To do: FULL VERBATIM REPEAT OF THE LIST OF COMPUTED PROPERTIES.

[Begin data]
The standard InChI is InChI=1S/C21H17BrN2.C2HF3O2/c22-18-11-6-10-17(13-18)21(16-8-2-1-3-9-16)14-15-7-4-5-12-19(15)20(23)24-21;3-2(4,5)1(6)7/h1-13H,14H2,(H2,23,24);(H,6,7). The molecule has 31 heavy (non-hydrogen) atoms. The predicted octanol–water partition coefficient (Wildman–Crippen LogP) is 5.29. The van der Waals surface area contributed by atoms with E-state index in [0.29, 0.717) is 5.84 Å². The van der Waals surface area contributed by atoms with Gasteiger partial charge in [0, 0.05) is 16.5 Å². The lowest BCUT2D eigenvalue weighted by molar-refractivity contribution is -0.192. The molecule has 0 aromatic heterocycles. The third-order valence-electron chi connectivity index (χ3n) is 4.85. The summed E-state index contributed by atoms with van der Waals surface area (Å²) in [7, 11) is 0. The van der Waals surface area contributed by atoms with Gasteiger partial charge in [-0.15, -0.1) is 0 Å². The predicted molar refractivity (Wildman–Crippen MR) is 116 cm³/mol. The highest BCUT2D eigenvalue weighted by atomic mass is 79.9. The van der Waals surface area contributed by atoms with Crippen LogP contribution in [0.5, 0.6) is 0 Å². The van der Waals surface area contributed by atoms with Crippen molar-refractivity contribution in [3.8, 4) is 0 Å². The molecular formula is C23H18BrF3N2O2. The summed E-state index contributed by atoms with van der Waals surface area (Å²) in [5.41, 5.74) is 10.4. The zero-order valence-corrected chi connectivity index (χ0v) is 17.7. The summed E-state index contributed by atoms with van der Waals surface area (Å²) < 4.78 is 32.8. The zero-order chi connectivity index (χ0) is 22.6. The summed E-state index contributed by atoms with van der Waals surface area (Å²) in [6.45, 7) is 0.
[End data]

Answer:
The standard InChI is InChI=1S/C21H17BrN2.C2HF3O2/c22-18-11-6-10-17(13-18)21(16-8-2-1-3-9-16)14-15-7-4-5-12-19(15)20(23)24-21;3-2(4,5)1(6)7/h1-13H,14H2,(H2,23,24);(H,6,7). The molecule has 31 heavy (non-hydrogen) atoms. The predicted octanol–water partition coefficient (Wildman–Crippen LogP) is 5.29. The van der Waals surface area contributed by atoms with E-state index in [0.29, 0.717) is 5.84 Å². The van der Waals surface area contributed by atoms with Gasteiger partial charge in [0, 0.05) is 16.5 Å². The lowest BCUT2D eigenvalue weighted by molar-refractivity contribution is -0.192. The molecule has 0 aromatic heterocycles. The third-order valence-electron chi connectivity index (χ3n) is 4.85. The summed E-state index contributed by atoms with van der Waals surface area (Å²) in [7, 11) is 0. The van der Waals surface area contributed by atoms with Gasteiger partial charge in [-0.15, -0.1) is 0 Å². The predicted molar refractivity (Wildman–Crippen MR) is 116 cm³/mol. The highest BCUT2D eigenvalue weighted by atomic mass is 79.9. The van der Waals surface area contributed by atoms with Crippen LogP contribution in [0.5, 0.6) is 0 Å². The van der Waals surface area contributed by atoms with Crippen molar-refractivity contribution in [3.8, 4) is 0 Å². The molecular formula is C23H18BrF3N2O2. The summed E-state index contributed by atoms with van der Waals surface area (Å²) in [5.41, 5.74) is 10.4. The zero-order valence-corrected chi connectivity index (χ0v) is 17.7. The summed E-state index contributed by atoms with van der Waals surface area (Å²) < 4.78 is 32.8. The zero-order chi connectivity index (χ0) is 22.6. The summed E-state index contributed by atoms with van der Waals surface area (Å²) in [6.45, 7) is 0.